The last flowers of spring

Triteleias are funny things. For a start, the naming is a minefield but more of that later – they are planted in autumn, along with all the spring-flowering bulbs, but they don’t bloom until June or July, even later than alliums. This makes them useful in the garden as well as awkward to fit into normal bulb planting. The best way to treat them, or at least those that can be grown outside, is to integrate them into your permanent plantings. They prefer a sunny, well-drained site and they are ideal for those hard-to-plant, dry beds beside a sunny wall. The most common is Triteleia laxa, most often sold as the cultivar ‘Queen Fabiola’. It has a cluster of strappy leaves that emerge in spring and are starting to look tired by flowering time and an umbel of trumpet-shaped flowers on a straight, strong stem. They are often sold as cut flowers. Because they are hardy and have bright blue flowers they make a good alternative to agapanthus, blooming freely even the first year after planting.

Triteleias have had their name changed more than most plants and especially their family. They are sometimes sold as Brodiaea or Bloomeria and although they were originally in the Liliaceae they were rapidly placed in the Alliaceae – and the resemblance is obvious. But now they are in the Themidaceae!

There are a dozen or so species, all except one (from Mexico) from western North America, and most from California and Oregon. The flowers are usually blue or yellow but there are white species too.

Anyway, back to Triteleia laxa. I planted ‘Queen Fabiola’ in the raised beds last autumn and they are just beginning to bloom.

There already seems to be some variation in colour so I suspect that if it ever was a true cultivar it is now a strain and raised from seed. But the two-tone flowers are very attractive anyway. ‘Rudy’ or ‘Rudy Kleiner’ is very striking, with pale blue flowers strongly striped in deep blue and there is a double too (‘Aquarius’?) but I have not seen that.

More experimental is ‘Pink Heaven’, planted at the same time and new to me. There is no pink triteleia species so I don’t know where the pink comes from. But triteleias are closely related to dichelostemma and there are pink and red species so I suspect that these could be the source of the novel colouring. ‘Pink Heaven’ seems to be taller and has larger flowers and although not quite heavenly it is very attractive. What is puzzling is that my flowers are nothing like (well, not identical to) images on the net.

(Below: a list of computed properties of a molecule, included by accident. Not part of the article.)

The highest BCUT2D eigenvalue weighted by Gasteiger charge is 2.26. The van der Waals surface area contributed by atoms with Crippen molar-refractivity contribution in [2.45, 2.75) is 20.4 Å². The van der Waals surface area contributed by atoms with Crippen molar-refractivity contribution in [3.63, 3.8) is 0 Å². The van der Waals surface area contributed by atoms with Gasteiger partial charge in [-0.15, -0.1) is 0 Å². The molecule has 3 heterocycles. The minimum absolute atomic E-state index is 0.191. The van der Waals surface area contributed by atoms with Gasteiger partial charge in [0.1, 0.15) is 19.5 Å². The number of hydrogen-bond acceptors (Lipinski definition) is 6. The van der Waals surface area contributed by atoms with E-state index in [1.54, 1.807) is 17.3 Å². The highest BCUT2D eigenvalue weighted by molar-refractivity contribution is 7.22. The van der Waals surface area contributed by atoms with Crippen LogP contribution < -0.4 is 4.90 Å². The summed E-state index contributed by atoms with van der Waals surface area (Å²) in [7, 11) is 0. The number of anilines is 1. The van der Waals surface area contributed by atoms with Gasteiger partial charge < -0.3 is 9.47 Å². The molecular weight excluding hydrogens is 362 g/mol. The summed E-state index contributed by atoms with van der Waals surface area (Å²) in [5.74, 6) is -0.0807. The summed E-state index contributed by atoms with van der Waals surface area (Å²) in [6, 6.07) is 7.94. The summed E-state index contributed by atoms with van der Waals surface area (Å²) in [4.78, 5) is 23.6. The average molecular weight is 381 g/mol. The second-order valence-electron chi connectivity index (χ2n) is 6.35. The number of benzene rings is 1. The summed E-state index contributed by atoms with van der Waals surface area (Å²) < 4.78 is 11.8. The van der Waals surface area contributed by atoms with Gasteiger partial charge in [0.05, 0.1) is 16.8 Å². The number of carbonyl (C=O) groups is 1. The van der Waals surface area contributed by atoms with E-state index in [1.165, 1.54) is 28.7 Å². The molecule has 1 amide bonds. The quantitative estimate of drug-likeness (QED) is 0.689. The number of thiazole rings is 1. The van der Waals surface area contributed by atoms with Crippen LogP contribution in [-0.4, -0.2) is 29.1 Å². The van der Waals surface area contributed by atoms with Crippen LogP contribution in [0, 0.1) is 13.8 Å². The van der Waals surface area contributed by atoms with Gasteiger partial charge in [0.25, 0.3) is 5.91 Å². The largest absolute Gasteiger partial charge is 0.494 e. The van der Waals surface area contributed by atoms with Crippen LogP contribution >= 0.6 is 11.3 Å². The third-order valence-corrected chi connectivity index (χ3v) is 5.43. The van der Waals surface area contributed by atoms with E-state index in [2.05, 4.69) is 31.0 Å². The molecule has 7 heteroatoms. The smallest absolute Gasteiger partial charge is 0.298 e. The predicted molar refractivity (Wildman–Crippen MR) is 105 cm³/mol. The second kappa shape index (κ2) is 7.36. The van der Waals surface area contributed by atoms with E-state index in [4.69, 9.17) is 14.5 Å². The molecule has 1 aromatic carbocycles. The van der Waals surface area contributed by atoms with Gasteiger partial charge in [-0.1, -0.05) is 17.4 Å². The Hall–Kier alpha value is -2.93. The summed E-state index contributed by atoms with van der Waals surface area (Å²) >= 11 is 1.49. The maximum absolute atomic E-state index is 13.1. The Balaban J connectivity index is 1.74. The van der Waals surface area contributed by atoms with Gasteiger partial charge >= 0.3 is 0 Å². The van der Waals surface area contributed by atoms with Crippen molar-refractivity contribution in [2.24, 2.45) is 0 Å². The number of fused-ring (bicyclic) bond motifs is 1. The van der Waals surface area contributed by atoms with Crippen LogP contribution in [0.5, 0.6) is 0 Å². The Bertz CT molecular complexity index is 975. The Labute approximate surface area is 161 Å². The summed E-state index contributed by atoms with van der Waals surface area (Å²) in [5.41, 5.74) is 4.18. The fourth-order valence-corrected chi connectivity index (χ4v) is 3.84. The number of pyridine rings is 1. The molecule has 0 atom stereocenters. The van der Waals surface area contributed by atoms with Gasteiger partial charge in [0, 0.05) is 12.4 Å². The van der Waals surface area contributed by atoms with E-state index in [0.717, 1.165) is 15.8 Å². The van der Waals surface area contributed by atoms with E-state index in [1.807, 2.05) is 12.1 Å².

‘Pink Heaven’ was moderately priced but ‘Queen Fabiola’ is ridiculously cheap to buy and well worth a try in a sunny spot.


3 Comments on “The last flowers of spring”

  1. Paddy Tobin
    June 24, 2022 at 10:06 am #

    I have found the Triteleias self-seed very generously and spread along especially if they have access to a gravel area. They give a nice effect though and are easy to remove if wished.

    • thebikinggardener
      June 24, 2022 at 10:20 am #

      Well they have plenty of gravel so I will be happy if they spread

  2. tonytomeo
    June 24, 2022 at 3:02 pm #

    Triteleia laxa, like many of the native perennials, is difficult to relocate. We can see them bloom, but if we let them die back and then try to find the bulbs later, we never do. They show up where they are unwanted, such as in a driveway, so it makes sense to ‘try’ to relocate them to where they would be more desirable. Triteleia ixioides and Triteleia hyacintha live here also, but I do not remember ever seeing them in the wild locally.

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